The aim of a business is to find and keep a customer. This is the role of marketing. Marketing is supposed to know the customer so well that the product or service sells itself.
All fine in theory.
This week is the 30th anniversary of Shark Week on Discovery Channel. Context is important. We didn’t get this show in Canada from its launch because the U.S. Discovery Channel was never licensed for distribution in Canada. We got Discovery Channel Canada in the 90’s.
My sons and I loved watching Shark Week. Each year the scientists, researchers, biologists and cameramen, were conducting more amazing activities to help increase our knowledge of sharks and remove some of the mystery and fear of these magnificent animals.
We bought the small rubber sharks and other fish and sea mammals to create our above ground shark week. We had a good-sized Rubbermaid tub full of “sea creatures”. And it is still in the basement for when grandkids enter the picture (in the future).
So, I was quite keen to see what was in store for the 30th anniversary. What could be better than “Air Jaws”, the great whites off South Africa that leap out of the air when catching seals and sea lions? What could more thrilling than diving with great hammerheads in the Caribbean? Or studying shark attacks and all the factors that may have impacted certain trends and deaths in select years and locations?
Well, it seems that more than just Shark Week, we got “Shaq Week”, with Shaquille O’Neill, retired NBA player aka “The Big Aristotle”. We also got “Shark Tank vs Shark Week”, where members of the show Shark Tank try to convince their fellow “millionaire land sharks” to invest $50,000 on a specific shark-related charity/research project.
And this means that Shark Week has “jumped the shark.” Its celebrity status is now morphing into a perceived need to feature celebrities to keep the magic of Shark Week going beyond its original concept.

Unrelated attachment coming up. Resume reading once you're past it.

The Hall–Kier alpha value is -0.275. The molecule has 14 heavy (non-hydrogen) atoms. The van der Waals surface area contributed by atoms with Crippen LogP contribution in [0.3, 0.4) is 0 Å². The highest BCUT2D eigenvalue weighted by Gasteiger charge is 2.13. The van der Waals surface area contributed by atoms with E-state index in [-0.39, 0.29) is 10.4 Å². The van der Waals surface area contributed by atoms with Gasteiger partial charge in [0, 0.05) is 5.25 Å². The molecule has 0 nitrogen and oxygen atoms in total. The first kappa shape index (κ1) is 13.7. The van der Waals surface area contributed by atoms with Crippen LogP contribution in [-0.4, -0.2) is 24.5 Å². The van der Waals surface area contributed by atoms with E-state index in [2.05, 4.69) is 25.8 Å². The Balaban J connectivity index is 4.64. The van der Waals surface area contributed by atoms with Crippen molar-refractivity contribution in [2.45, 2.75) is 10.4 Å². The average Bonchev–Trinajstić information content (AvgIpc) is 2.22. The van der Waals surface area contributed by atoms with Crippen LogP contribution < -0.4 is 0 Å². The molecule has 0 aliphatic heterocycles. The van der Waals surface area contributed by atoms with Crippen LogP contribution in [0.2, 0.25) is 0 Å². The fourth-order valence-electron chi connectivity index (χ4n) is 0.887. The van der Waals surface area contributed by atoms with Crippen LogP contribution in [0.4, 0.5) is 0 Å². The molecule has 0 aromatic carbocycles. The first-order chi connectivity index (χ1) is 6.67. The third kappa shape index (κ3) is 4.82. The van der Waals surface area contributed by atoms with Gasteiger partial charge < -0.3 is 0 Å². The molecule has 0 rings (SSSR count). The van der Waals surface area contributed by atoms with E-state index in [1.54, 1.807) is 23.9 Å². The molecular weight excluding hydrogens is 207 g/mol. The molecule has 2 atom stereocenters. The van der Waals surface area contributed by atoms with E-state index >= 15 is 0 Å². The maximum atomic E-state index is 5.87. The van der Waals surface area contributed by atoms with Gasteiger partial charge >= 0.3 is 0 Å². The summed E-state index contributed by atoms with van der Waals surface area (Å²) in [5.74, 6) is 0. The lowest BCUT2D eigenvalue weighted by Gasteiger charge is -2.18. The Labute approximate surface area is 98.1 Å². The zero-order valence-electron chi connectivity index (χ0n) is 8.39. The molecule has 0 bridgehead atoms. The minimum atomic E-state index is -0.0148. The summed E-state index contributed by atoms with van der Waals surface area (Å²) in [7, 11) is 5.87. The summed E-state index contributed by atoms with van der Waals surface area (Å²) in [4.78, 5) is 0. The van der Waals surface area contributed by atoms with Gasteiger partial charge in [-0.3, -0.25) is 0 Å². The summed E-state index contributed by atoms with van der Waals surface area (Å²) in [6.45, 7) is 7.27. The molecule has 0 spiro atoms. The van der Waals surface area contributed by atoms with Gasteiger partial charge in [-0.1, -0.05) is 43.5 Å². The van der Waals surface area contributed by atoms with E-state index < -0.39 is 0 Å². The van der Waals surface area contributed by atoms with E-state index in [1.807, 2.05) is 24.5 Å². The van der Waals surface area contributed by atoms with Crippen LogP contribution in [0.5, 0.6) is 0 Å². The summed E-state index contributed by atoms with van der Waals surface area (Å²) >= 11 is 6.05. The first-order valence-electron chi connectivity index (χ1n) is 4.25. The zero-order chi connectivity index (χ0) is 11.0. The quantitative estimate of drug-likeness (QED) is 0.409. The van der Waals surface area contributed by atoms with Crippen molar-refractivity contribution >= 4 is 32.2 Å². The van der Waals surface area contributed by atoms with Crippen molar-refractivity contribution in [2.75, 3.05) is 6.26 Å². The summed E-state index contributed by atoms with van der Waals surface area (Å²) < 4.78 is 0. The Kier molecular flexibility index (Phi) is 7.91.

Personally, I disagree with these shows being added.
I kind of understand why someone wants to tap into current commercial successes to build on Shark Week. However, I believe it became too Hollywood, and lost its original meaning. Much of this year’s programming is irrelevant to me and my original interest in the fantastic photography and insights into these wonderful animals. I don’t need to see the funny jabs between Kevin Hart and Shaq. I think they are both funny, but not at the expense of the sharks.
Likewise with the Shark Tank folks. Great show. Interesting concept to raise money. Although fifty grand from these wealthy people seems a pittance and only a token bit of respect for the one group that would get funding. If these “sharks” truly believed they would have ponied up a lot more. Open up that shark skin wallet or purse and take the sunglasses off the Queen. Or President, in this case.
A great marketer studies the trends of the previous years, looks for gaps and areas of strength to build upon. I am struggling to see how this new approach is anything more than another reality TV show with limited appeal. But that is my opinion.
I haven’t studied the ratings and the amount of sponsorship and ad revenue that was generated. Heck, the full week of programming is not yet complete. It might be a commercial success for this year.
But what about next year?
A great marketer must be careful not to chase shiny objects and bank on cute titles to shows, as noted above.
I have not seen as much media coverage as years past. I will have to see what I can find as the rest of the week unfolds.
A great marketer must also capture customer, in this case viewer, insights and reactions and use this to help craft next year’s event. And this research should include more than simply reading a few tweets or a blog post from someone in the middle of the prairies. Front line viewer research is necessary.
A true customer focused organization would think of this week for their primary viewing audience and not forsaking them to capture new fringe viewers because of the celebrities added to the programming.
I am not hoping or advocating for a failure of the concept. I want Shark Week to be around for 30 more years.
I don’t want it to change into “Shark Idol” or “Dancing with the Sharks”. I want it to stay true to its roots. With the exposure of these shows over the years, there is more research and greater learning that has occurred. Safety has improved and myths have been debunked. Knowledge is power and understanding these creatures has eased fears for people who live or visit their habitats.
The only jumping of the shark I want to see is that 16 foot great white leaping clear out of the water. Real sharks that are magnificent. Not land sharks that are often just mouthy.